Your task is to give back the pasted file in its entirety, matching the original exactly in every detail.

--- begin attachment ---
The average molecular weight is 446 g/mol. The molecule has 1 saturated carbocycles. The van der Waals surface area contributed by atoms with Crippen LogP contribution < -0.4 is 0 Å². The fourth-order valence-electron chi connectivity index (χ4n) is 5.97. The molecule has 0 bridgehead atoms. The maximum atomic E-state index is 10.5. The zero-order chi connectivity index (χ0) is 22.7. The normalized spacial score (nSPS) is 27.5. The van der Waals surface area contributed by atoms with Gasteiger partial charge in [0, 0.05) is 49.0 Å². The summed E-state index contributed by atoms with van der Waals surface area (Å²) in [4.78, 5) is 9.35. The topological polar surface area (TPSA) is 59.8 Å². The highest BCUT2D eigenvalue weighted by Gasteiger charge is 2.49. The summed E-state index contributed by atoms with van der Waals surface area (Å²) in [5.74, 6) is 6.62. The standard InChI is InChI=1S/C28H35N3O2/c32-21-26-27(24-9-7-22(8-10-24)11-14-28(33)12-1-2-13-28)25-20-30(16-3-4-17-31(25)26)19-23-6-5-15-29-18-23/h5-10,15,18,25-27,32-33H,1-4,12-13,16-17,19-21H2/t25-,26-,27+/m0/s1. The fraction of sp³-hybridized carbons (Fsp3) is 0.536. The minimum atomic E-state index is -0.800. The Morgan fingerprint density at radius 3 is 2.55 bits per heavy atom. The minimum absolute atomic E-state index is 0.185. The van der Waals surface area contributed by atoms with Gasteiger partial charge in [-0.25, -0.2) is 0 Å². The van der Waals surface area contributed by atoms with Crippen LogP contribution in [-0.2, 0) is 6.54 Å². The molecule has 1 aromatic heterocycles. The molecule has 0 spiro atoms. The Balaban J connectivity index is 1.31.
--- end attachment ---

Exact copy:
The average molecular weight is 446 g/mol. The molecule has 1 saturated carbocycles. The van der Waals surface area contributed by atoms with Crippen LogP contribution < -0.4 is 0 Å². The fourth-order valence-electron chi connectivity index (χ4n) is 5.97. The molecule has 0 bridgehead atoms. The maximum atomic E-state index is 10.5. The zero-order chi connectivity index (χ0) is 22.7. The normalized spacial score (nSPS) is 27.5. The van der Waals surface area contributed by atoms with Gasteiger partial charge in [0, 0.05) is 49.0 Å². The summed E-state index contributed by atoms with van der Waals surface area (Å²) in [4.78, 5) is 9.35. The topological polar surface area (TPSA) is 59.8 Å². The highest BCUT2D eigenvalue weighted by Gasteiger charge is 2.49. The summed E-state index contributed by atoms with van der Waals surface area (Å²) in [5.74, 6) is 6.62. The standard InChI is InChI=1S/C28H35N3O2/c32-21-26-27(24-9-7-22(8-10-24)11-14-28(33)12-1-2-13-28)25-20-30(16-3-4-17-31(25)26)19-23-6-5-15-29-18-23/h5-10,15,18,25-27,32-33H,1-4,12-13,16-17,19-21H2/t25-,26-,27+/m0/s1. The fraction of sp³-hybridized carbons (Fsp3) is 0.536. The minimum atomic E-state index is -0.800. The Morgan fingerprint density at radius 3 is 2.55 bits per heavy atom. The minimum absolute atomic E-state index is 0.185. The van der Waals surface area contributed by atoms with Gasteiger partial charge in [-0.25, -0.2) is 0 Å². The van der Waals surface area contributed by atoms with Crippen LogP contribution in [-0.2, 0) is 6.54 Å². The molecule has 1 aromatic heterocycles. The molecule has 0 spiro atoms. The Balaban J connectivity index is 1.31.